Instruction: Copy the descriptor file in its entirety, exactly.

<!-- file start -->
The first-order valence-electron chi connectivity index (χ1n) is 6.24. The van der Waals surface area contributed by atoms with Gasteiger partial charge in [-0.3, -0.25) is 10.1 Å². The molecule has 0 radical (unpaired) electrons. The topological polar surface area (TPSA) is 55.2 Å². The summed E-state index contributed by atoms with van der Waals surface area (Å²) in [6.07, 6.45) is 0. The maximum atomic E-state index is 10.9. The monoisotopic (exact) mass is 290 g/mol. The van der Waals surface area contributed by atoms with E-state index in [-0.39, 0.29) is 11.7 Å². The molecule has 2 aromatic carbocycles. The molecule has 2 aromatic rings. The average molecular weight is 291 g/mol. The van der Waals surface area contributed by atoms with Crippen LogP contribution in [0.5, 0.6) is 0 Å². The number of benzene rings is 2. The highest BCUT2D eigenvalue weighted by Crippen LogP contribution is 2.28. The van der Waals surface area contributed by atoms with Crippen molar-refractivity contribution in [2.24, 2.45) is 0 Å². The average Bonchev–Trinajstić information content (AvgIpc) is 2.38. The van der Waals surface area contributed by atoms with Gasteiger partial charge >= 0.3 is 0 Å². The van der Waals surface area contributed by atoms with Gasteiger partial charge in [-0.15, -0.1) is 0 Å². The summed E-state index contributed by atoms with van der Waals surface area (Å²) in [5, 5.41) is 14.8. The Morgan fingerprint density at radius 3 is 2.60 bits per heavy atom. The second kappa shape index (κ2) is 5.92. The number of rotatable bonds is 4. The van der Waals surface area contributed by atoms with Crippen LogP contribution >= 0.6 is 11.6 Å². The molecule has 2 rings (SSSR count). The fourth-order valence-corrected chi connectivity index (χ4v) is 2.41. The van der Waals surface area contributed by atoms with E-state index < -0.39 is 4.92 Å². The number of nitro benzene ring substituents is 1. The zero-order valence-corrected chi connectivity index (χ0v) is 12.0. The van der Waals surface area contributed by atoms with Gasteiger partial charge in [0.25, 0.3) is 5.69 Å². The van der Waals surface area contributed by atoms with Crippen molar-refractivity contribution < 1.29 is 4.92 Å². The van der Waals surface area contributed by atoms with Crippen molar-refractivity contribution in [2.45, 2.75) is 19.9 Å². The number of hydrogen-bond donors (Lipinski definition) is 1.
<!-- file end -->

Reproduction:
The first-order valence-electron chi connectivity index (χ1n) is 6.24. The van der Waals surface area contributed by atoms with Gasteiger partial charge in [-0.3, -0.25) is 10.1 Å². The molecule has 0 radical (unpaired) electrons. The topological polar surface area (TPSA) is 55.2 Å². The summed E-state index contributed by atoms with van der Waals surface area (Å²) in [6.07, 6.45) is 0. The maximum atomic E-state index is 10.9. The monoisotopic (exact) mass is 290 g/mol. The van der Waals surface area contributed by atoms with E-state index in [-0.39, 0.29) is 11.7 Å². The molecule has 2 aromatic carbocycles. The molecule has 2 aromatic rings. The average molecular weight is 291 g/mol. The van der Waals surface area contributed by atoms with Crippen LogP contribution in [0.5, 0.6) is 0 Å². The number of benzene rings is 2. The highest BCUT2D eigenvalue weighted by Crippen LogP contribution is 2.28. The van der Waals surface area contributed by atoms with Crippen molar-refractivity contribution in [2.24, 2.45) is 0 Å². The average Bonchev–Trinajstić information content (AvgIpc) is 2.38. The van der Waals surface area contributed by atoms with Gasteiger partial charge >= 0.3 is 0 Å². The van der Waals surface area contributed by atoms with Gasteiger partial charge in [-0.15, -0.1) is 0 Å². The summed E-state index contributed by atoms with van der Waals surface area (Å²) in [5, 5.41) is 14.8. The Morgan fingerprint density at radius 3 is 2.60 bits per heavy atom. The second kappa shape index (κ2) is 5.92. The number of rotatable bonds is 4. The van der Waals surface area contributed by atoms with Crippen LogP contribution >= 0.6 is 11.6 Å². The molecule has 2 rings (SSSR count). The fourth-order valence-corrected chi connectivity index (χ4v) is 2.41. The van der Waals surface area contributed by atoms with E-state index < -0.39 is 4.92 Å². The number of nitro benzene ring substituents is 1. The zero-order valence-corrected chi connectivity index (χ0v) is 12.0. The van der Waals surface area contributed by atoms with Gasteiger partial charge in [0.25, 0.3) is 5.69 Å². The van der Waals surface area contributed by atoms with Crippen molar-refractivity contribution < 1.29 is 4.92 Å². The van der Waals surface area contributed by atoms with Crippen molar-refractivity contribution in [2.45, 2.75) is 19.9 Å². The number of hydrogen-bond donors (Lipinski definition) is 1.